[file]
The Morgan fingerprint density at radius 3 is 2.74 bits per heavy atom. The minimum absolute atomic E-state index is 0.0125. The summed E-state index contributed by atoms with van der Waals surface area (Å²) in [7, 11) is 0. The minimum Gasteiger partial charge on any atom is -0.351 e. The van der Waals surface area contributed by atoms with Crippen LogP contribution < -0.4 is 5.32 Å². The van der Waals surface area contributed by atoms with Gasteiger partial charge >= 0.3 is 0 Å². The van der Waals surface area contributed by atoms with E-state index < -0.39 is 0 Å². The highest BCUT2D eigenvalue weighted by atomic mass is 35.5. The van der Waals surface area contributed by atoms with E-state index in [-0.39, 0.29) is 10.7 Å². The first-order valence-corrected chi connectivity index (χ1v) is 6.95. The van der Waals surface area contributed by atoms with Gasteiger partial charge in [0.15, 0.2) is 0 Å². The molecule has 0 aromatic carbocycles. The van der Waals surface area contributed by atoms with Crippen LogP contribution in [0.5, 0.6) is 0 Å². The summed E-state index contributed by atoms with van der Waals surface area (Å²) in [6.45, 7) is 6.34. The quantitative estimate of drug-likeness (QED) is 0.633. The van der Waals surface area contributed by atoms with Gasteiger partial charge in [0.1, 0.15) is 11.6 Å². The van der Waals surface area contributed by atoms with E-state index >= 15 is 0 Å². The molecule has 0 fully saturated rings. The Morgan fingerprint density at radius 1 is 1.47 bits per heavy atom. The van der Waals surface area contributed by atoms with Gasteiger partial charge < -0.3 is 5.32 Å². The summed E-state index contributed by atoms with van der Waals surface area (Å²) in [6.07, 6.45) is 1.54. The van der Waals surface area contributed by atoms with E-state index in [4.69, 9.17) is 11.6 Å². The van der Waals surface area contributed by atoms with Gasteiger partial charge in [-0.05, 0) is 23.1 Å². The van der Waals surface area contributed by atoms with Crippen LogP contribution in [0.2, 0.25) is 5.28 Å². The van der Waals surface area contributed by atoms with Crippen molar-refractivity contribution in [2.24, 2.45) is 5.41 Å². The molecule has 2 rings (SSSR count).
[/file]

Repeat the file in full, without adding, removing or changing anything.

The Morgan fingerprint density at radius 3 is 2.74 bits per heavy atom. The minimum absolute atomic E-state index is 0.0125. The summed E-state index contributed by atoms with van der Waals surface area (Å²) in [7, 11) is 0. The minimum Gasteiger partial charge on any atom is -0.351 e. The van der Waals surface area contributed by atoms with Crippen LogP contribution < -0.4 is 5.32 Å². The van der Waals surface area contributed by atoms with Gasteiger partial charge >= 0.3 is 0 Å². The van der Waals surface area contributed by atoms with E-state index < -0.39 is 0 Å². The highest BCUT2D eigenvalue weighted by atomic mass is 35.5. The van der Waals surface area contributed by atoms with E-state index in [-0.39, 0.29) is 10.7 Å². The first-order valence-corrected chi connectivity index (χ1v) is 6.95. The van der Waals surface area contributed by atoms with Gasteiger partial charge in [0.15, 0.2) is 0 Å². The molecule has 0 aromatic carbocycles. The van der Waals surface area contributed by atoms with Crippen LogP contribution in [0.5, 0.6) is 0 Å². The summed E-state index contributed by atoms with van der Waals surface area (Å²) in [6.45, 7) is 6.34. The quantitative estimate of drug-likeness (QED) is 0.633. The van der Waals surface area contributed by atoms with Gasteiger partial charge in [0.1, 0.15) is 11.6 Å². The van der Waals surface area contributed by atoms with E-state index >= 15 is 0 Å². The molecule has 0 fully saturated rings. The Morgan fingerprint density at radius 1 is 1.47 bits per heavy atom. The van der Waals surface area contributed by atoms with Gasteiger partial charge < -0.3 is 5.32 Å². The summed E-state index contributed by atoms with van der Waals surface area (Å²) in [6.07, 6.45) is 1.54. The van der Waals surface area contributed by atoms with E-state index in [4.69, 9.17) is 11.6 Å². The van der Waals surface area contributed by atoms with Gasteiger partial charge in [-0.05, 0) is 23.1 Å². The van der Waals surface area contributed by atoms with Crippen LogP contribution in [0.2, 0.25) is 5.28 Å². The van der Waals surface area contributed by atoms with Crippen molar-refractivity contribution in [2.24, 2.45) is 5.41 Å². The molecule has 2 rings (SSSR count).